Robin Lynn Macy sings lead with the rest joining in on subdued harmony.

The album closes with a Laura Lynch- Martie Erwin composition titled “Pink Toenails”. Laura Lynch lead vocals with the rest on vocal harmonies. Larry Spencer plays trumpet and Jeff Hellmer tinkles the ivories on the jazzy torch song.

Pink toenails, why don’t I have time to paint pink toenails?

I’ve got my pink foam curlers and my pony-tail

My girlfriends have time for their pink toenails

Come nightfall, you’ll be waltzing through my door

When you hear me call and I love the way you say

“I’m your baby doll” and you’ll find me sitting there

In my pink toenails

This is an outstanding album and I am torn as to whether or not I prefer this album or Thank Heavens For Dale Evans.

I originally purchased both albums on cassette and upgraded to CD after wearing out the cassettes. I would give both albums a solid A. On this album Laura Lynch occasionally plays bass but mostly just sings, Robin Lynn Macy is on guitar, Emily Erwin plays bass, guitjo, banjo and Martie Erwin plays fiddle and viola. The Erwin sisters are the stronger instrumentalists and Martie’s instrumental contributions are outstanding. Tom Van Schalk plays percussion/ drums.

 

Spotlight Artist: Dixie Chicks

It is hard to believe but 2019 marks the 30th anniversary of the Dixie Chicks. Originally comprised of Laura Lynch, Robin Lynn Macy and sisters Martie Erwin and Emily Erwin, the Chicks (named after a Little Feat song) started off as a more roots-oriented band than is currently the case (similarly Fleetwood Mac started off as a blues-rock band and devolved into a pop act after personnel changes).

The group initially came together in 1989 when Martie Erwin and Robin Lynn Macy both performed at the Walnut Valley Music Festival, a long-running bluegrass event in Winfield, Kansas. From there the group coalesced with western singer Laura Lynch and Emily Erwin joining the group. The group played bluegrass festivals and busked for tips around the Dallas area. The group adopted the name Dixie Chicks from the song “Dixie Chicken” by the much-revered band Little Feat.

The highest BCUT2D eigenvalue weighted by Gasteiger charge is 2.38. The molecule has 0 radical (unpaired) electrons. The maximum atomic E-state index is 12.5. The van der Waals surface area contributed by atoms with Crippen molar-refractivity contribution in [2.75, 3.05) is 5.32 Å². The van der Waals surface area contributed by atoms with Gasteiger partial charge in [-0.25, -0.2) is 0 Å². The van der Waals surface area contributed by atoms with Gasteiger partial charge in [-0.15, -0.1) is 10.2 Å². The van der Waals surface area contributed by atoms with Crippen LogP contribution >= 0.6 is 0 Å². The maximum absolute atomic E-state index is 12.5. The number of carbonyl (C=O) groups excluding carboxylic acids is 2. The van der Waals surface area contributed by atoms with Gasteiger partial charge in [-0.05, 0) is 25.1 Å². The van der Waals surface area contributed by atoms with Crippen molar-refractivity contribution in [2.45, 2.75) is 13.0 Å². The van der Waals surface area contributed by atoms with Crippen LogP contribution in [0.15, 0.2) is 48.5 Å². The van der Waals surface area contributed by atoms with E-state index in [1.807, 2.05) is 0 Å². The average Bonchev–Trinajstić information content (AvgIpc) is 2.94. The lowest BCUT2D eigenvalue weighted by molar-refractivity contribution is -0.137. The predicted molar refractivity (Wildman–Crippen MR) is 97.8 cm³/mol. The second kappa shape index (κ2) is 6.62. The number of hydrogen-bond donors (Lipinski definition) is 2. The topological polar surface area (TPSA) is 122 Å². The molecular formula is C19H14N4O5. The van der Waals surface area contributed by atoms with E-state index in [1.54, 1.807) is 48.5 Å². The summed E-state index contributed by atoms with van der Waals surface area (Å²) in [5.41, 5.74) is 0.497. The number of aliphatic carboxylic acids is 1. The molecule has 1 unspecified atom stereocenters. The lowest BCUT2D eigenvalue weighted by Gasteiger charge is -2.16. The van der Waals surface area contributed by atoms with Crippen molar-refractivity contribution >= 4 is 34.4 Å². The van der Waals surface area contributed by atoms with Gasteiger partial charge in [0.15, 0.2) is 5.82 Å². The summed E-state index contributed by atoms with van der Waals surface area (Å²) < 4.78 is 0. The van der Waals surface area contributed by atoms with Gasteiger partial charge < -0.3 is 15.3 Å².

The group created enough of a stir to land a recording contract with the independent label Crystal Clear Sound and issued their debut disc Thank Heavens For Dale Evans in December of 1990. The album, named for legendary western actress Dale Evans, was essentially a straight-ahead bluegrass album, with western themes to some of the numbers. The album sold reasonably well for an independent label album and was available wherever the Texas-based Sound Warehouse chain had locations.

In an attempt to expand their commercial viability the group gravitated to a more commercially viable sound with their second album Little Ol’ Cowgirl released in 1992. While retaining basic bluegrass instrumentation, the album tended more toward ‘Newgrass’ than traditional bluegrass with covers of recent pop-country hits such as “Pat The Point of Rescue” and “Two of A Kind”. At this point, Robin Lynn Macy left the group, preferring to remain with her more roots-oriented bluegrass sounds.

The third album Shouldn’t A Told You That, released in 1993, found the group drifting further toward pop country. The album is competently performed but without Robin Lynn Macy, the group lacked an outstanding lead vocalist.

The group continued performing but without a record deal, although during the period after Macy’s departure the group considered its options. Steel guitar virtuoso Lloyd Maines (who had played on the first two albums) introduced the remaining Chicks to a demo recording from his daughter, Natalie.

Maines thought his daughter would be a good match to replace the departed Macy, and the Erwin sisters agreed, adding Natalie and discarding Laura Lynch (there are varying stories on how friendly a move this was) and changed the style and focus of the group’s sound. Eventually, the new sound of the Chicks came to the attention of Sony Music Entertainment.

The rest is history as the trio found an unprecedented level of success which sustained until an unwise (and unnecessary) public relations error led to a decade of near-exile.

We won’t get into that, but will concentrate on their music for that, after all, should be the focus for our April Spotlight artists

Album Review: Courtney Patton – ‘What It’s Like To Fly Alone’

Courtney Patton is one of the best female versions of the Texas troubadour type of singer-songwriter, producing heartfelt poetic songs with gentle country backings. She produced this latest record herself as well as writing or co-writing every song bar one.